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  • 1.
    Leidenhag, Mikael
    Uppsala University, Disciplinary Domain of Humanities and Social Sciences, Faculty of Theology, Department of Theology, Studies in Faith and Ideologies, Philosophy of Religion.
    From Emergence Theory to Panpsychism-A Philosophical Evaluation of Nancey Murphy's Non-reductive Physicalism2016In: Sophia, ISSN 0038-1527, E-ISSN 1873-930X, Vol. 55, no 3, p. 381-394Article in journal (Refereed)
    Abstract [en]

    In this article, I offer a critical evaluation of non-reductive physicalism as articulated and defended by Nancey Murphy. I argue that (A) the examples given by Murphy do not illustrate robust emergence and the philosophical idea of downward causation. (B) The thesis of multiple realizability is ontologically neutral, and so cannot support the idea of the causal efficacy of higher-level properties. (C) Supervenience is incompatible with strong emergence. I also argue for the fruitful relationship between emergence theory and panpsychism pertaining to the metaphysical issue of the origin and nature of mind.

  • 2.
    Li, Oliver
    Uppsala University, Disciplinary Domain of Humanities and Social Sciences, Faculty of Theology, Department of Theology, Studies in Faith and Ideologies, Philosophy of Religion.
    Panentheism and the Conception of the Ultimate in John B. Cobb’s Process Philosophy2019In: Sophia, ISSN 0038-1527, E-ISSN 1873-930XArticle in journal (Refereed)
    Abstract [en]

    The concept of ultimate reality has an important role in the metaphysics of religious pluralism. John B. Cobb—a process philosopher in the Whiteheadian tradition—has suggested not only two ultimates, like other process philosophers, but three ultimates: God, creativity, and the cosmos. Based on this, I argue, firstly, that Cobb’s tripartite conception of the ultimate offers greater conceptual resources for inter-religious dialog than, for example, John Hick’s conception of ultimate reality or ‘the Real’. In support of this first claim, I will apply Cobb’s conception of the ultimate to Zen-Buddhism, thus exemplifying the resources of this conception. Secondly, given the conclusion that Cobb’s conception of the ultimate does indeed offer greater conceptual resources, I further explicate how panentheism, understood as the thesis of a transcendent, immanent divine being who is bilaterally related to the world, can be read in terms of Cobb’s conception of the ultimate. I thus argue that panentheism in general inherits and retains many of the conceptual resources of Cobb’s understanding of the ultimate, and can be seen as a preferable position in relation to religious pluralism. Finally, I conclude from the example of Zen-Buddhism that, although Cobb’s conception offers greater resources for engaging in a dialog from a metaphysical point of view, work has to be done to adequately address questions on the level of soteriology.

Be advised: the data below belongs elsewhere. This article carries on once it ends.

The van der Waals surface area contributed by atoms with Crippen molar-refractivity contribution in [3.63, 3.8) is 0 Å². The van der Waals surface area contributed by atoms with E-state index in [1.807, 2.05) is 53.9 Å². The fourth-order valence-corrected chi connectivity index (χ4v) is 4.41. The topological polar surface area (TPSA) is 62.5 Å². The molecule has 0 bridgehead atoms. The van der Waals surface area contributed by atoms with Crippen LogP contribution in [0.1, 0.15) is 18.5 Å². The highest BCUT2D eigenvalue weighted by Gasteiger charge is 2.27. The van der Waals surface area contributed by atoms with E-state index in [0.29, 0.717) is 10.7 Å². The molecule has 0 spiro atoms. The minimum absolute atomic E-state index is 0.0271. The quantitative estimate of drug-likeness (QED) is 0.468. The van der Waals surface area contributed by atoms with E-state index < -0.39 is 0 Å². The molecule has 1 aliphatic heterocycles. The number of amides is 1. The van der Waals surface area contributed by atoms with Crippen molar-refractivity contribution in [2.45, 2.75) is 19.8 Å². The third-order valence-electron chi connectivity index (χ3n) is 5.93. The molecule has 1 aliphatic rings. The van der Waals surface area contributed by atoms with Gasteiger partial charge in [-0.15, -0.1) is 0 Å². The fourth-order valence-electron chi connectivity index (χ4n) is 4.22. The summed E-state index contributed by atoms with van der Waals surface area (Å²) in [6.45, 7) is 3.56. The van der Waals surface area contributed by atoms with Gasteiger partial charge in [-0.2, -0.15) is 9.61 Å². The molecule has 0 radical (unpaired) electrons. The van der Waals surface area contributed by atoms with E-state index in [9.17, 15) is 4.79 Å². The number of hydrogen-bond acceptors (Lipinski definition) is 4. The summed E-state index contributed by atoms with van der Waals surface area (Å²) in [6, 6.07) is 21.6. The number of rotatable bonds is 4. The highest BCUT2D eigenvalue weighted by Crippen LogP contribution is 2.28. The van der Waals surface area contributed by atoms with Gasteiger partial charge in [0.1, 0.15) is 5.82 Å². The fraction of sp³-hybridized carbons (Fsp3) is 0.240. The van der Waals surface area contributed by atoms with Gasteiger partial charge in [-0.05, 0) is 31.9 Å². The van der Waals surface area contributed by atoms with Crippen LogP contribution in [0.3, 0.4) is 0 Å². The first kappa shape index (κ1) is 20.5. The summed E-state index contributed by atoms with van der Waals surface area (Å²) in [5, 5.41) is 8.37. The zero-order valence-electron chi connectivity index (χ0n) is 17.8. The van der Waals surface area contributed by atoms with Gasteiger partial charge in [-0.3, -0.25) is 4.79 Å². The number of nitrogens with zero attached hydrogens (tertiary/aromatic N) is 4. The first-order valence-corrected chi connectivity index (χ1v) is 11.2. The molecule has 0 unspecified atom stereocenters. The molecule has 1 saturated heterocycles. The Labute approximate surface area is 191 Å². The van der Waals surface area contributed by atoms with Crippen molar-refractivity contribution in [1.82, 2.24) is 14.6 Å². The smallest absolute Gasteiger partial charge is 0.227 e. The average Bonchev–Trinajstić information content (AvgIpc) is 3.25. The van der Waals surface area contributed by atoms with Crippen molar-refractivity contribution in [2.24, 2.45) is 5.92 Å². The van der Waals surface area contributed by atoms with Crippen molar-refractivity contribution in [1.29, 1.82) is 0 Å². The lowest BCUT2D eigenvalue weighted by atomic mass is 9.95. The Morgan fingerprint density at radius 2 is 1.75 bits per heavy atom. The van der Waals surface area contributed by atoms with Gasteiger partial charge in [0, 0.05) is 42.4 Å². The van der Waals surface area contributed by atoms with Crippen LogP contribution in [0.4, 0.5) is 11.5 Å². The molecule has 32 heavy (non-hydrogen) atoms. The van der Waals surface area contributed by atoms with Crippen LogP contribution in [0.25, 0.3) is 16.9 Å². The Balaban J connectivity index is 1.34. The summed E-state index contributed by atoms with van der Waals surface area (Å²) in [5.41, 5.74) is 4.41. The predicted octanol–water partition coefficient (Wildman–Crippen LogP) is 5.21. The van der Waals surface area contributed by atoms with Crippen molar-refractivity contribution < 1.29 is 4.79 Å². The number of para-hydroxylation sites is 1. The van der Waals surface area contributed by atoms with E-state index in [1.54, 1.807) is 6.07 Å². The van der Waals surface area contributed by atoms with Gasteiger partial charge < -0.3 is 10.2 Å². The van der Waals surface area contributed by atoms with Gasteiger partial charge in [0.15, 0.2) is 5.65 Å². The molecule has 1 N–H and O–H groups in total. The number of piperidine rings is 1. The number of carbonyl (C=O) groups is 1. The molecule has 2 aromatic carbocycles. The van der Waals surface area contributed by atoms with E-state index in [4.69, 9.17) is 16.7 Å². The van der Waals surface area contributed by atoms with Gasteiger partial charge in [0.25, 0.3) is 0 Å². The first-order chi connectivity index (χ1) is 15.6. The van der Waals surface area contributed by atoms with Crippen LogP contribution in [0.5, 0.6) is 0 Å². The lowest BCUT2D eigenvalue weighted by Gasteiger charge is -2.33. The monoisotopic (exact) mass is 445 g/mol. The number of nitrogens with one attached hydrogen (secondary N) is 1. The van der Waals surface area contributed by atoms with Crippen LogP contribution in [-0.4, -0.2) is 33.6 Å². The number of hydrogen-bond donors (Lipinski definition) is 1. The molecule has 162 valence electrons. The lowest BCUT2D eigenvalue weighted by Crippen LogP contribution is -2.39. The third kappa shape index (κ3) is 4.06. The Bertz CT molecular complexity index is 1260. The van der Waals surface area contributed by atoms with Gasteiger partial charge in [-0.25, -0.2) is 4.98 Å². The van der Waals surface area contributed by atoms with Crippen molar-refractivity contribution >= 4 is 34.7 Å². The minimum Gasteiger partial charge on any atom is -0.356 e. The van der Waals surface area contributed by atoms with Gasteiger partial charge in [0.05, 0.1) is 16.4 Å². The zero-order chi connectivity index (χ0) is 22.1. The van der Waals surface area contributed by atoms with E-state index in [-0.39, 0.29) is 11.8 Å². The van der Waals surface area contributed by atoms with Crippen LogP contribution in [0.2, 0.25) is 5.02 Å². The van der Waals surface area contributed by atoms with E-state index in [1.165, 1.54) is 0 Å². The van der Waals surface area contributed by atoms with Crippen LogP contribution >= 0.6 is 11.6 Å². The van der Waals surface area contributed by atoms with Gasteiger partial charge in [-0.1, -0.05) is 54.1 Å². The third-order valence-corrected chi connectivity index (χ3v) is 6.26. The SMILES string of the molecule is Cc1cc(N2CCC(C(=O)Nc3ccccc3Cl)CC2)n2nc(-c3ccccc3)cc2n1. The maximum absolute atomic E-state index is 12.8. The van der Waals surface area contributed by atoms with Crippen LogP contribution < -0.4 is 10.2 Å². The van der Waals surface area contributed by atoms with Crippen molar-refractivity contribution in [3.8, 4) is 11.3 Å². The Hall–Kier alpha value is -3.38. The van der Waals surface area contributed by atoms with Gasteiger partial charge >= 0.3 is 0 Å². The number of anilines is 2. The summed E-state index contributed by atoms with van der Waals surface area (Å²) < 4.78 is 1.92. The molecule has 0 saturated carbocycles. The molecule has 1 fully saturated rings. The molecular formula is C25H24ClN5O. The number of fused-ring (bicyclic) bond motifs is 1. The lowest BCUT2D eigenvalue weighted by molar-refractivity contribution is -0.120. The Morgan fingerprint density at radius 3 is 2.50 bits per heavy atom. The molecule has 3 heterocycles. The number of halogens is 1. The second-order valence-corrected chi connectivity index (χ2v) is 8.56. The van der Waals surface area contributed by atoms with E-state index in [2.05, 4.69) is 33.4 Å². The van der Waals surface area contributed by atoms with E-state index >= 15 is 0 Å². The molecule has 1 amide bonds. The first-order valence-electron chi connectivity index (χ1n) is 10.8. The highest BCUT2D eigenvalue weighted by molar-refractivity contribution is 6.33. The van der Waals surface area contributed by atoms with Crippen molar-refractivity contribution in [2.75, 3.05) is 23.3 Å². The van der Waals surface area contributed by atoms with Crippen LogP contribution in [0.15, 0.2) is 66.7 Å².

• 3.
    Odyniec, Pawel
    Uppsala University, Disciplinary Domain of Humanities and Social Sciences, Faculty of Languages, Department of Linguistics and Philology.
    Rethinking Advaita Within the Colonial Predicament: the "Confrontative' Philosophy of K. C. Bhattacharyya (1875-1949)2018In: Sophia, ISSN 0038-1527, E-ISSN 1873-930X, Vol. 57, no 3, p. 405-424Article in journal (Refereed)
    Abstract [en]

    I shall examine in this paper the distinctive way in which the prominent Indian philosopher Krishnachandra Bhattacharyya (1875-1949) engaged with Advaita Vednta during the terminal phase of the colonial period. I propose to do this by looking, first, at ways in which Krishnachandra understood the role of his own philosophizing within the colonial predicament. I will call this his agenda in confrontative' philosophy. I shall proceed, then, by sketching out the unique manner in which this agenda was successfully enacted through his engagement with the Advaitic notion of self-knowledge. Finally, I will suggest that putting K. C. Bhattacharyya's thought into the historical perspective of cross-cultural philosophy will reveal a number of shortcomings that need to be revised in a postcolonial setup.

  • 4.
    Pfändtner, Willy
    Södertörn University, School of Gender, Culture and History, Study of religions.
    Constructive dialogical pluralism: A context of interreligious relations2010In: Sophia, ISSN 0038-1527, E-ISSN 1873-930X, Vol. 49, no 1, p. 65-94Article in journal (Refereed)
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